Graphene's electrically tunable bandgap means Accelerated Graphene Electronics Timetable

Graphene holds the promise of 10-times faster speed than silicon chips, plus the ability to be integrated with exiting semiconductor fabrication techniques. It was thought that 2017 sub-10 nanometer lithography would be needed to bring Graphene into the semiconductor computer roadmap. Professor Feng Wang at UC Berkeley claims to have demonstrated a technology that can electrically tune graphene's bandgap, enabling it to be used for digital transistors long before lithography hits sub-10 nanometer sizes.

The researchers speculated that a new kind of graphene gate array would be possible using the technique to dynamically reconfigure millions of gates, each with both top and bottom electrodes, by retuning their bandgaps on-the-fly.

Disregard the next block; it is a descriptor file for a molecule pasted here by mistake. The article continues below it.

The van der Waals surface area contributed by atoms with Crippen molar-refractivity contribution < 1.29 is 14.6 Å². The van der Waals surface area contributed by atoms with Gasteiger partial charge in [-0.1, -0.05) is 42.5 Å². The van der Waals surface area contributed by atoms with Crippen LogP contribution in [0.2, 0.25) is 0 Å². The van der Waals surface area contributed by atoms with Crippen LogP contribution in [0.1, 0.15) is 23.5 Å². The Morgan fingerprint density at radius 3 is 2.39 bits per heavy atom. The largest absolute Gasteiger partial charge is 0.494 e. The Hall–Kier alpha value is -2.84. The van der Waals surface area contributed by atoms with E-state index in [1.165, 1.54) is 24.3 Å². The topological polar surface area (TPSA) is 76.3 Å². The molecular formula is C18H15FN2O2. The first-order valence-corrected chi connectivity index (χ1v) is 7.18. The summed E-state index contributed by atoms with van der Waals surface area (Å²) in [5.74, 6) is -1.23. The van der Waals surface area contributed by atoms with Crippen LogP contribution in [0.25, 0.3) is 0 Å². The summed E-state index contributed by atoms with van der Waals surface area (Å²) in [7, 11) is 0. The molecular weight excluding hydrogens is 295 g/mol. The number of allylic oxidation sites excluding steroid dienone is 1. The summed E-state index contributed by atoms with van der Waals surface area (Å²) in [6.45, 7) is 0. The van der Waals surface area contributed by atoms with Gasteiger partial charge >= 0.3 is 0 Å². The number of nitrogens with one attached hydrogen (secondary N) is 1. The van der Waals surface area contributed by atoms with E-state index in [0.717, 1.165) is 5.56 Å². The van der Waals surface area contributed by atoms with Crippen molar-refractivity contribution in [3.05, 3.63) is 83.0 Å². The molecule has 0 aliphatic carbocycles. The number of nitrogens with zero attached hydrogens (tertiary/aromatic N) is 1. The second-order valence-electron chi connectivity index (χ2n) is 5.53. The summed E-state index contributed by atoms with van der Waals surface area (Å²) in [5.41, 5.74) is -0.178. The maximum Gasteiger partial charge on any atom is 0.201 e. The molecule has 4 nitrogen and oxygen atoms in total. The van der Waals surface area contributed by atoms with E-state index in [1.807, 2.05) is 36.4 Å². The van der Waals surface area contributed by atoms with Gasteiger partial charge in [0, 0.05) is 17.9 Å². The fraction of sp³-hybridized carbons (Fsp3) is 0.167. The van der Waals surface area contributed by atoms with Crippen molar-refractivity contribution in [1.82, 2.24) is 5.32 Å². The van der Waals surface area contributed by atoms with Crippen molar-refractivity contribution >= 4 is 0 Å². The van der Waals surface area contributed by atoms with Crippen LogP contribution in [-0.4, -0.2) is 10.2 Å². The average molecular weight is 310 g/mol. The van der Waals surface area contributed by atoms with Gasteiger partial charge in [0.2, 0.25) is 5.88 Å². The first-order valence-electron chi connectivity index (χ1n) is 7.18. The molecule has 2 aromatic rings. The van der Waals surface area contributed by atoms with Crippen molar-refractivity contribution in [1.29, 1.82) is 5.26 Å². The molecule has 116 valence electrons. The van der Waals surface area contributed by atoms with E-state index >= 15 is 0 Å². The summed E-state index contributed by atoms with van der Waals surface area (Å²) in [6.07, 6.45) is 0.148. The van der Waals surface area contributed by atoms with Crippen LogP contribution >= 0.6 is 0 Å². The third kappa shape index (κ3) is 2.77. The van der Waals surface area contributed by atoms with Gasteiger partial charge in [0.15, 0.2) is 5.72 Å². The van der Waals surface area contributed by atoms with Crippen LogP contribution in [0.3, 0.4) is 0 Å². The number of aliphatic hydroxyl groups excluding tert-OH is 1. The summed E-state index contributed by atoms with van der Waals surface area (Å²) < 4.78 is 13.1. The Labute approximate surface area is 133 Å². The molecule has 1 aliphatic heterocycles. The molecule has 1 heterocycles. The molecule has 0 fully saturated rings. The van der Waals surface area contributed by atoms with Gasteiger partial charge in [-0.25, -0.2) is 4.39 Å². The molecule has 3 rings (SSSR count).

"All you need is dual gates at all positions, then you could change any location to be either a metal or a semiconductor electrically," said Wang.

Wang used exfoliation to fabricate two parallel graphene monolayers atop each other, then attached gate electrodes to the top and bottom of the bilayers. Electrical connections for the source and drain were made along the edges of the bilayer sheets. By varying the gating voltages on the top and bottom gates independently, the team was able to demonstrate an electrically tunable bandgap that varied between zero (a metal) and 250 milli-electron volts (a semiconductor). That was only a fraction of the size of bandgaps in current semiconductors (germanium and silicon have bandgaps of 740- and 1,200-meV, respectively) but wide enough to fabricate digital circuitry.

(ed. Wow! How about a cellphone that can change its own circuitry based on the program you are running!)


No comments: